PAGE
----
On Irish and English: "We lost the Irish language about 150 years ago. We turned from the Irish language to English. The Irish language is a completely different language. It is very indirect, very evasive. You cannot simply say, 'I am a man.' You must say, 'I am in my manhood.' English is the opposite of that. It is a language of declarations, of narrative, designed like Latin, a language of commands. And when the two languages met, the sensitivity of the Irish language with basic English, the result was a clash of languages that continues to the present day...I do not feel at home in English. Even though my parents did not speak the Irish language, I still have that sensitivity of the Irish language. We approached English with a certain sense of foreignness. We diluted it and designed it and created an amazing literary tool. Irish writers like double-meaning. British writers try to be as clear as possible. And I admire British writers - Graham Greene, for example. The English language is certainly the biggest language in the world. I like it, I like to remember the right word to describe a specific thing. There is a special word in English which describes the situation in which you wake up in the morning and stretch your arms. Isn't it amazing that the language has a word to describe a thing like that? I do not try to impress people with big words. I merely try to be precise."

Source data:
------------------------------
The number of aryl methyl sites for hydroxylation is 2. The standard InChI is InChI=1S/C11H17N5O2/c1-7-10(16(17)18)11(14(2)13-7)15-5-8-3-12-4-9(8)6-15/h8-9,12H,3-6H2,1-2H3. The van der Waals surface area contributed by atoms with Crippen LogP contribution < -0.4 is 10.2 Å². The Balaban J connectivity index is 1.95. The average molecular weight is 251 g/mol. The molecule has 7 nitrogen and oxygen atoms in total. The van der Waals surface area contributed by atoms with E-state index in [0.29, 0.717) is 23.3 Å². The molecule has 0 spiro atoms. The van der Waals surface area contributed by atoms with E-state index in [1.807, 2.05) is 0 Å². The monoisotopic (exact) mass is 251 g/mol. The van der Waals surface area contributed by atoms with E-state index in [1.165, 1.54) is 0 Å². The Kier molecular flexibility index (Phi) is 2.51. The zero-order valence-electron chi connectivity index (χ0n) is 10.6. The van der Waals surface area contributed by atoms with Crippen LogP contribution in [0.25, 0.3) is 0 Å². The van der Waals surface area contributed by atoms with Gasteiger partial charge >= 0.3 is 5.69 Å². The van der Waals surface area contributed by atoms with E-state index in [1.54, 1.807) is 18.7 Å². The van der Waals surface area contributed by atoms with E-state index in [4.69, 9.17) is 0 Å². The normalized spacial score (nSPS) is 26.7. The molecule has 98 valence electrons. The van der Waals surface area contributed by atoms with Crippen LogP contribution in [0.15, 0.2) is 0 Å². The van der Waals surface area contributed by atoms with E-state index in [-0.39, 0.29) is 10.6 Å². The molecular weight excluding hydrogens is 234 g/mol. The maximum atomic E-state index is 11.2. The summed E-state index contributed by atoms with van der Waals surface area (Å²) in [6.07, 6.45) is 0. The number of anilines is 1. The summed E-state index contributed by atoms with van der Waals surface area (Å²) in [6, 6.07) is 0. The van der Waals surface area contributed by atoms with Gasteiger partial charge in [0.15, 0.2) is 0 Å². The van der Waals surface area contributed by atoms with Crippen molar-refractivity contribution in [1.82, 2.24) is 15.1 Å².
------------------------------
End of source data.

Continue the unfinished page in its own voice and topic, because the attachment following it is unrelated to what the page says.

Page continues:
Fascinating stuff. Wonder what that "special word", above, is.

It's, Like, Preferred

James Kilpatrick excoriates The New York Times for using "like" over the preferred "such as". (Trivia: the usage actually became popular after R.J. Reynolds used it in an advertising slogan in the 1950s: "Winston tastes good like a cigarette should". Bad grammar then; bad grammar now.)

Wednesday, August 02, 2006

'A Worldwide Publishing Event'. No-one Knows Who's Written It

Galleycat informs us of the text of a Harper Collins press release:

Just Announced from William Morrow - On-sale September 12, 2006
Title and Author to be Revealed Upon Publication

A world wide publishing event, this book will make headlines around the world. A shattering, provocative and mesmerizing true story, it will receive major national media attention here in the U.S. in addition to making news around the globe.

This will be the must-read-tell-all book for Fall!
Title to be Revealed by Author to be Revealed is scheduled for a One-day Laydown on Tuesday, September

12thKey selling points:
* The subject matter of this book will make news all over the world - with details and information never-before-revealed from a proven author who will the story everyone wants to hear. This is the book everyone will be talking about!
* Major national publicity will be confirmed - and as soon as the details of this sensational story are officially released, there will be much more to follow!